6.4. Recording Letters and Numbers

This is the hardest part of voicing. A more natural-sounding output will be much easier for other stations to understand, a particularly important point with serial numbers. The question of how to reduce the robotic sound is a complicated one, as users of the phone companies' 411 service will appreciate.

The program-induced lag between numbers is very brief, so the real tricks are:

  • trimming the individual voice files so that they have as little "dead air" as possible before and after the letter or number.
  • adjusting the speed, intonation and audio level of the individual number files so that they go together as naturally as possible.

The best single tool we have found so far for this purpose is the freeware Audacity audio editor. It incorporates a variety of excellent tools for trimming, equalizing levels, and so on. A lot will always depend on how much time the individual op is willing to devote.

When recording with Audacity, be sure to "Export as .WAV" using the default file creation settings; these work fine with N1MM Logger, while some of its other .wav file options will not.

Here's a tip some people have found to be helpful. This may or may not work for you.

  • Do not record individual letters and numbers. Instead, record callsign-like strings, such as A1BCD, E2FGH and so on. Try to speak at the same speed you would during a contest. Then use Audacity (or whatever editor you favor) to cut the recording apart, trim off any dead time, and equalize the levels. You can even use the Change Tempo tool (under Effects) to speed up your recorded letters and numbers to sound more natural while retaining your voice's pitch and other characteristics - amazing!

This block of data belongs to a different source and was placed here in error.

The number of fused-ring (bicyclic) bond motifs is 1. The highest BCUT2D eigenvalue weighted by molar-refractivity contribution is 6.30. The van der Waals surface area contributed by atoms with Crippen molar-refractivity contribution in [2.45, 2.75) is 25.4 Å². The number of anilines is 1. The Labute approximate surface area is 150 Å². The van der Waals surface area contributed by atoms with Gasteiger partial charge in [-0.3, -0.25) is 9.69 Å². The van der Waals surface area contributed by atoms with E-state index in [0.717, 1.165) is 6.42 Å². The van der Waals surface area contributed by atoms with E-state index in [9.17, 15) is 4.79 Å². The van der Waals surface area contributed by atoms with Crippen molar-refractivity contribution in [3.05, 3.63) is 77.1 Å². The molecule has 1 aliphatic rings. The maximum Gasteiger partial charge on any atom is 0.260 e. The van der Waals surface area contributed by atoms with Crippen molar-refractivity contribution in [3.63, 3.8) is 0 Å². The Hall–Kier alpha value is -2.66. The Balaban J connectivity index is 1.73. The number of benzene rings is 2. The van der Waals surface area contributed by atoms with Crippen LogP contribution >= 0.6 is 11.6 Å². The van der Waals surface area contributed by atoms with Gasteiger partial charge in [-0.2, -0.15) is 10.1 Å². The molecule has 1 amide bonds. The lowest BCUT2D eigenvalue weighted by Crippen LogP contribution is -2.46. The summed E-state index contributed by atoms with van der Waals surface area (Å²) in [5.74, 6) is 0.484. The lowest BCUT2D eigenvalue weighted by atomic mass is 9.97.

6.5. Processing all recordings with Audacity

Audacity is capable of processing files in bulk using "Chains". If you are using callsign voicing you may find this capability helpful. Chains are created and run from the Audacity File menu. You can select multiple files to process. The chain shown below does the following:

  • Removes high frequencies
  • Removes low frequencies
  • Normalizes the levels
  • Truncates silence (watch out for silence between syllables/words)


6.6. Should I Use Voicing?

This remains controversial. Is the saving in energy during a contest worth the potential loss in intelligibility? You can potentially operate an entire contest using "search and pounce", without ever having to say a word yourself. On one hand, when you are running, voicing the other station's call-sign is pretty safe, since he knows who he is, and needs only to be confident that you're calling him. On the other hand, some operators feel that the loss of the "human touch" may deter casual contesters from calling in.

From an intelligibility standpoint, voicing serial numbers is less attractive. In poor conditions, the "robotic" quality may make copy harder, particularly for non-English-speakers. The jury is still out on this one as well.

Last Modification: 30 April 2017 16:52:27 EDT by VE3KI.